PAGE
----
Second, to readjust the benefits derived from the sugar industry by all of the component elements thereof — the mill, the landowner, the planter of the sugar cane, and the laborers in the factory and in the field — so that all might continue profitably to engage therein;
Third, to limit the production of sugar to areas more economically suited to the production thereof; and
Fourth, to afford labor employed in the industry a living wage and to improve their living and working conditions: Provided, That the President of the Philippines may, until the adjournment of the next regular session of the National Assembly, make the necessary disbursements from the fund herein created (1) for the establishment and operation of sugar experiment station or stations and the undertaking of researchers (a)to increase the recoveries of the centrifugal sugar factories with the view of reducing manufacturing costs, (b) to produce and propagate higher yielding varieties of sugar cane more adaptable to different distinct conditions in the Philippines, (c) to lower the costs of raising sugar cane, (d) to improve the buying quality of denatured alcohol from molasses for motor fuel, (e) to determine the possibility of utilizing the other by-products of the industry, (f) to determine what crop or crops are suitable for rotation and for the utilization of excess cane lands, and (g) on other problems the solution of which would help rehabilitated and stabilize the industry, and (2) for the improvement of living and working conditions in sugar mills and sugar plantations, authorizing him to organize the necessary agency or agencies to take charge of the expenditure and allocation of said funds to carry out the purpose hereinbefore enumerated, and, likewise, authorizing the disbursement from the fund herein created of the necessary amount of amounts needed for salaries, wages, travelling expenses, equipment, and other sundry expenses or said agency or agencies."cralaw virtua1aw library
Plaintiff, Walter Lutz, in his capacity as Judicial Administrator of the Intestate Estate of Antonio Jayme Ledesma, seeks to recover from the Collector of Internal Revenue the sum of P14,666.40 paid by the estate as taxes, under section 3 of the Act, for the crop years 1948-1949 and 1949-1950; alleging that such tax is unconstitutional and void, being levied for the aid and support of the sugar industry exclusively, which in plaintiff’s opinion is not a public purpose for which a tax may be constitutionally levied. The action having been dismissed by the Court of First Instance, the plaintiffs appealed the case directly to this Court (Judiciary Act, section 17).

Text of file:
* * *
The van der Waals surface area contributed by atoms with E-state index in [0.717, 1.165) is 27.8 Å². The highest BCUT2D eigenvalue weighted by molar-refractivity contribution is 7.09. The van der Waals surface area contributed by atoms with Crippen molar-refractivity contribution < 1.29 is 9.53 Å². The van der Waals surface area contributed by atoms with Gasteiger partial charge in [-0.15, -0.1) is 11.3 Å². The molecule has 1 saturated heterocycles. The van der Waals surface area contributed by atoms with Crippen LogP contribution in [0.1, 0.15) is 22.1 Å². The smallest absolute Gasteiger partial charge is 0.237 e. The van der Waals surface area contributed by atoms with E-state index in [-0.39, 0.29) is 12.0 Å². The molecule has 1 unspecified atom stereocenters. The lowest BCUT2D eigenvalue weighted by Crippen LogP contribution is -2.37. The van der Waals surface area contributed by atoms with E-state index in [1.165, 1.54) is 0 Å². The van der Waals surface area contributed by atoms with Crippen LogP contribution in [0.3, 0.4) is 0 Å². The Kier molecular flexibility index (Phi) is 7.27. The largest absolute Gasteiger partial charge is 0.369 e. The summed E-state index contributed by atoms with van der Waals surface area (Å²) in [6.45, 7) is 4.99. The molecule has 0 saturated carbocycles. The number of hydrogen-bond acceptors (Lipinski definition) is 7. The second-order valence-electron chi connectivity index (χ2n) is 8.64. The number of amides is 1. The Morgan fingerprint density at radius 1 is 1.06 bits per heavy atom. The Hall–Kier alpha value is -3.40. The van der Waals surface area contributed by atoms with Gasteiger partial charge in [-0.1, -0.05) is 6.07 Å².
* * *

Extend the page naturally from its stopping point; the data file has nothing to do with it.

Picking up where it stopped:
The basic defect in the plaintiff’s position is his assumption that the tax provided for in Commonwealth Act No. 567 is a pure exercise of the taxing power. Analysis of the Act, and particularly of section 6 (heretofore quoted in full), will show that the tax is levied with a regulatory purpose, to provide means for the rehabilitation and stabilization of the threatened sugar industry. In other words, the act is primarily an exercise of the police power.
This Court can take judicial notice of the fact that sugar production in one of the great industries of our nation, sugar occupying a leading position among its export products; that it gives employment to thousands of laborers in fields and factories; that it is a great source of the state’s wealth, is one of the important sources of foreign exchange needed by our government, and is thus pivotal in the plans of a regime committed to a policy of currency stability. Its promotion, protection and advancement, therefore redounds greatly to the general welfare. Hence it was competent for the legislature to find that the general welfare demanded that the sugar industry should be stabilized in turn; and in the wide field of its police power, the law-making body could provide that the distribution of benefits therefrom be readjusted among its components to enable it to resist the added strain of the increase in taxes that it had to sustain (Sligh v. Kirkwood, 237 U. S. 52, 59 L. Ed. 835; Johnson v. State ex rel. Marey, 99 Fla. 1311, 128 So 853; Maxcy Inc. v. Mayo, 103 Fla. 552, 139 So. 121).